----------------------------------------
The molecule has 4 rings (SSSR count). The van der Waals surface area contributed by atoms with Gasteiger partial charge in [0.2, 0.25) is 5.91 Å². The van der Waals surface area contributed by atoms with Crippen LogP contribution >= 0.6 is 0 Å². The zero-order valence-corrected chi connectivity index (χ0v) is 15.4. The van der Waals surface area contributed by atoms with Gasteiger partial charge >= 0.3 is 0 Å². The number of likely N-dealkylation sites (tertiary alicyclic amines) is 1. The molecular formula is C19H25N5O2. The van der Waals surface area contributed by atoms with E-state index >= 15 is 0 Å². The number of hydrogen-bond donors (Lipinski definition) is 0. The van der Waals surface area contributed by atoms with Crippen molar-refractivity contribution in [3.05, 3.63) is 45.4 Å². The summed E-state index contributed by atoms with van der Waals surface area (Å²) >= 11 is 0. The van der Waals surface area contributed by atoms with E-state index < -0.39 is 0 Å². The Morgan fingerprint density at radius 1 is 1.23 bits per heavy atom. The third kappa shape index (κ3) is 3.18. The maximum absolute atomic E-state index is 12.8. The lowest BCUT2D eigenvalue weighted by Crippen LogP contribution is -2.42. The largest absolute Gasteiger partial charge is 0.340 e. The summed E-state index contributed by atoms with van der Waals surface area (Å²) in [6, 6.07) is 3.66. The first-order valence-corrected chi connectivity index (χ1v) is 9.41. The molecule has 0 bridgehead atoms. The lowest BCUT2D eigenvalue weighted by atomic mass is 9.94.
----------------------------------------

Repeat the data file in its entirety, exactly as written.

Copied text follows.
The molecule has 4 rings (SSSR count). The van der Waals surface area contributed by atoms with Gasteiger partial charge in [0.2, 0.25) is 5.91 Å². The van der Waals surface area contributed by atoms with Crippen LogP contribution >= 0.6 is 0 Å². The zero-order valence-corrected chi connectivity index (χ0v) is 15.4. The van der Waals surface area contributed by atoms with Gasteiger partial charge >= 0.3 is 0 Å². The number of likely N-dealkylation sites (tertiary alicyclic amines) is 1. The molecular formula is C19H25N5O2. The van der Waals surface area contributed by atoms with E-state index >= 15 is 0 Å². The number of hydrogen-bond donors (Lipinski definition) is 0. The van der Waals surface area contributed by atoms with Crippen molar-refractivity contribution in [3.05, 3.63) is 45.4 Å². The summed E-state index contributed by atoms with van der Waals surface area (Å²) >= 11 is 0. The van der Waals surface area contributed by atoms with E-state index < -0.39 is 0 Å². The Morgan fingerprint density at radius 1 is 1.23 bits per heavy atom. The third kappa shape index (κ3) is 3.18. The maximum absolute atomic E-state index is 12.8. The lowest BCUT2D eigenvalue weighted by Crippen LogP contribution is -2.42. The largest absolute Gasteiger partial charge is 0.340 e. The summed E-state index contributed by atoms with van der Waals surface area (Å²) in [6, 6.07) is 3.66. The first-order valence-corrected chi connectivity index (χ1v) is 9.41. The molecule has 0 bridgehead atoms. The lowest BCUT2D eigenvalue weighted by atomic mass is 9.94.